"Corn prices are currently attractive to farmers, but with the exception of biomass yield, all other services were greater in the perennial grass crops," Landis said.

"If high commodity prices continue to drive conversion of these marginal lands to annual crop production, it will reduce the flexibility we have in the future to promote other critical services like pollination, pest suppression and reduction of greenhouse gases."

Additional MSU researchers involved in the study include Ben Werling, Timothy Dickson, Rufus Isaacs, Katherine Gross, Carolyn Malmstrom, Leilei Ruan, Philip Robertson, Thomas Schmidt, Tracy Teal and Julianna Wilson.

Scientists from the University of Wisconsin, University of Nebraska, Bard College and Trinity Christian College were part of the research.

The work was also funded by the U.S. Department of Energy and MSU AgBioResearch.

-NSF-

Media Contacts
Cheryl Dybas, NSF, (703) 292-7734, cdybas@nsf.gov
Layne Cameron, MSU, (517) 353-8819, layne.cameron@cabs.msu.edu

Related Websites
NSF Kellogg Biological Station LTER Site: http://lter.kbs.msu.edu/
The KBS LTER Project: Long-term Ecological Research in Row-crop Agriculture: http://www.nsf.gov/awardsearch/showAward?AWD_ID=1027253&HistoricalAwards=false
NSF LTER Network: http://www.lternet.edu
Landscape Change Leads to Increased Insecticide Use in U.S. Midwest: http://www.nsf.gov/news/news_summ.jsp?cntn_id=120928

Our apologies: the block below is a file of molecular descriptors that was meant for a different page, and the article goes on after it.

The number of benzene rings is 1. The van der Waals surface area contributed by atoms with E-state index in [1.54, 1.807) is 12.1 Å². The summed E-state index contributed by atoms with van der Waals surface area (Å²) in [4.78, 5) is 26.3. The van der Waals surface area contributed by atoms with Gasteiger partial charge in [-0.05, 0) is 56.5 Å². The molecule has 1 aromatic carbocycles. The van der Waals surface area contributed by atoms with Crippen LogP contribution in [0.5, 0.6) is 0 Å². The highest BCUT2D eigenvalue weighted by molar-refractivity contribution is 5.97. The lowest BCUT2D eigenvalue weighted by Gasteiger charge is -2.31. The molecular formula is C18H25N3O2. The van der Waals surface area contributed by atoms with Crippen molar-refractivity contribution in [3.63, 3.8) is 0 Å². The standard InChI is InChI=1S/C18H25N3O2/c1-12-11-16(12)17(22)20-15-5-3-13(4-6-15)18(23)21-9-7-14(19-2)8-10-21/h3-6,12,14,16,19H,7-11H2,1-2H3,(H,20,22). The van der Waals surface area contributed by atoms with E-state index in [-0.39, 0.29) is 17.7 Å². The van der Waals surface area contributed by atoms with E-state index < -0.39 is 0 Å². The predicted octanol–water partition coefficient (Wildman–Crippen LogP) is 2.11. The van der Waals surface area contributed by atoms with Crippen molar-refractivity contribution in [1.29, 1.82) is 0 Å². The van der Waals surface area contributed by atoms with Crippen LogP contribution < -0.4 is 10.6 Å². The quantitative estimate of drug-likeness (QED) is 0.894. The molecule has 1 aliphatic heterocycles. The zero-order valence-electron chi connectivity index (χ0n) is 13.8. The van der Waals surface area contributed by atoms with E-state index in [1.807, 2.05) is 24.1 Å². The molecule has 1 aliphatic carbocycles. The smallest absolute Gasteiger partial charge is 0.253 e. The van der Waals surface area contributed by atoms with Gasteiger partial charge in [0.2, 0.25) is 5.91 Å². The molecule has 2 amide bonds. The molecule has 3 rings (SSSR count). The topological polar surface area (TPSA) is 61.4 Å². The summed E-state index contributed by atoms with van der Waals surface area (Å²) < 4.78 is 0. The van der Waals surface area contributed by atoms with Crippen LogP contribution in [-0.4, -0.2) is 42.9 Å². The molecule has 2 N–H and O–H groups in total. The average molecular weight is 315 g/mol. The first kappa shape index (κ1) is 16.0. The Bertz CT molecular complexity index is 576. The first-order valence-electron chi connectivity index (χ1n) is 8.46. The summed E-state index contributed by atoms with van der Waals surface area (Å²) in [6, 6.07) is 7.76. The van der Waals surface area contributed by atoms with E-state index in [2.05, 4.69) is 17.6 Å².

Scientists Develop New Carbon Accounting Method to Reduce Farmers' Use of Nitrogen Fertilizer: http://www.nsf.gov/news/news_summ.jsp?cntn_id=123848

The National Science Foundation (NSF) is an independent federal agency that supports fundamental research and education across all fields of science and engineering. In fiscal year (FY) 2014, its budget is $7.2 billion. NSF funds reach all 50 states through grants to nearly 2,000 colleges, universities and other institutions. Each year, NSF receives about 50,000 competitive requests for funding, and makes about 11,500 new funding awards. NSF also awards about $593 million in professional and service contracts yearly.

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Switchgrass harvest on the field at NSF's Kellogg Biological Station (KBS) LTER site in Michigan.
Switchgrass harvest for research at NSF's Kellogg Biological Station LTER site in Michigan.
Credit and Larger Version

Three students collecting plant biomass samples in the field
Collecting plant biomass samples at the NSF KBS LTER mixed prairie research site.
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Ecologists empty bee bowls used to sample for pollinators in the field
Ecologists empty bee bowls used to sample for pollinators.
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Field researcher checks insect sticky traps for insects
Field researcher checks insect "sticky traps."
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Scientist collecting insect samples at the KBS LTER site.
Scientists collect insect samples at the KBS LTER site.